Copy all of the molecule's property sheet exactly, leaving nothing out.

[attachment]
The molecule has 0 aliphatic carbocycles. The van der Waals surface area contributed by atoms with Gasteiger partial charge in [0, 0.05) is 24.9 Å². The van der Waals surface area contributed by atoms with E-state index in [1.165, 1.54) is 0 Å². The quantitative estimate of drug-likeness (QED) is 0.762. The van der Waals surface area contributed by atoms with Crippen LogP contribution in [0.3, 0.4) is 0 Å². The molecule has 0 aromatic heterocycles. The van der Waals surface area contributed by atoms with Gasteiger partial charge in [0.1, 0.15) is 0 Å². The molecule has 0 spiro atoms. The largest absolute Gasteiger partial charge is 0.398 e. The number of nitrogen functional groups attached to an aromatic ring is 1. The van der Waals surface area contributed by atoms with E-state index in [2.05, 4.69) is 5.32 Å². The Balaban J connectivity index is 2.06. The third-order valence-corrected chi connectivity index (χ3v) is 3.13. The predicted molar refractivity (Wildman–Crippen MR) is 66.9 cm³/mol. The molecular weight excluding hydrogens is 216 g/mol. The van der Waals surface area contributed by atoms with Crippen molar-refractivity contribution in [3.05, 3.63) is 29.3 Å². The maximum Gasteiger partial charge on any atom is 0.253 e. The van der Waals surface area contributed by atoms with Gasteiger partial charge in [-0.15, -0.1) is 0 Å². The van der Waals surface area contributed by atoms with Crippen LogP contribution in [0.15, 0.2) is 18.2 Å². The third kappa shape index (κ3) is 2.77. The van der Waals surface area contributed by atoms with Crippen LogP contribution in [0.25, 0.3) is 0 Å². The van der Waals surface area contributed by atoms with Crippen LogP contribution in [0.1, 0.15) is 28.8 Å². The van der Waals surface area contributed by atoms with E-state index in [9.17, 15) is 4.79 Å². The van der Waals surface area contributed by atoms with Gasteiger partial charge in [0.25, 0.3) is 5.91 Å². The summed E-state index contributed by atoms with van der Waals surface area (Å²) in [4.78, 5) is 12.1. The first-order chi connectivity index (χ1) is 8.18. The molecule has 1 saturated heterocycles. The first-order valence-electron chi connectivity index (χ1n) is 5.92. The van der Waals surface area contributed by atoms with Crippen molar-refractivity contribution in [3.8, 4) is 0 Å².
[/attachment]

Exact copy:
The molecule has 0 aliphatic carbocycles. The van der Waals surface area contributed by atoms with Gasteiger partial charge in [0, 0.05) is 24.9 Å². The van der Waals surface area contributed by atoms with E-state index in [1.165, 1.54) is 0 Å². The quantitative estimate of drug-likeness (QED) is 0.762. The van der Waals surface area contributed by atoms with Crippen LogP contribution in [0.3, 0.4) is 0 Å². The molecule has 0 aromatic heterocycles. The van der Waals surface area contributed by atoms with Gasteiger partial charge in [0.1, 0.15) is 0 Å². The molecule has 0 spiro atoms. The largest absolute Gasteiger partial charge is 0.398 e. The number of nitrogen functional groups attached to an aromatic ring is 1. The van der Waals surface area contributed by atoms with E-state index in [2.05, 4.69) is 5.32 Å². The Balaban J connectivity index is 2.06. The third-order valence-corrected chi connectivity index (χ3v) is 3.13. The predicted molar refractivity (Wildman–Crippen MR) is 66.9 cm³/mol. The molecular weight excluding hydrogens is 216 g/mol. The van der Waals surface area contributed by atoms with Crippen molar-refractivity contribution in [3.05, 3.63) is 29.3 Å². The maximum Gasteiger partial charge on any atom is 0.253 e. The van der Waals surface area contributed by atoms with Gasteiger partial charge in [-0.15, -0.1) is 0 Å². The van der Waals surface area contributed by atoms with Crippen LogP contribution in [0.15, 0.2) is 18.2 Å². The third kappa shape index (κ3) is 2.77. The van der Waals surface area contributed by atoms with Crippen LogP contribution in [0.25, 0.3) is 0 Å². The van der Waals surface area contributed by atoms with Crippen LogP contribution in [0.1, 0.15) is 28.8 Å². The van der Waals surface area contributed by atoms with E-state index in [9.17, 15) is 4.79 Å². The van der Waals surface area contributed by atoms with Gasteiger partial charge in [0.25, 0.3) is 5.91 Å². The summed E-state index contributed by atoms with van der Waals surface area (Å²) in [4.78, 5) is 12.1. The first-order chi connectivity index (χ1) is 8.18. The molecule has 1 saturated heterocycles. The first-order valence-electron chi connectivity index (χ1n) is 5.92. The van der Waals surface area contributed by atoms with Crippen molar-refractivity contribution in [3.8, 4) is 0 Å².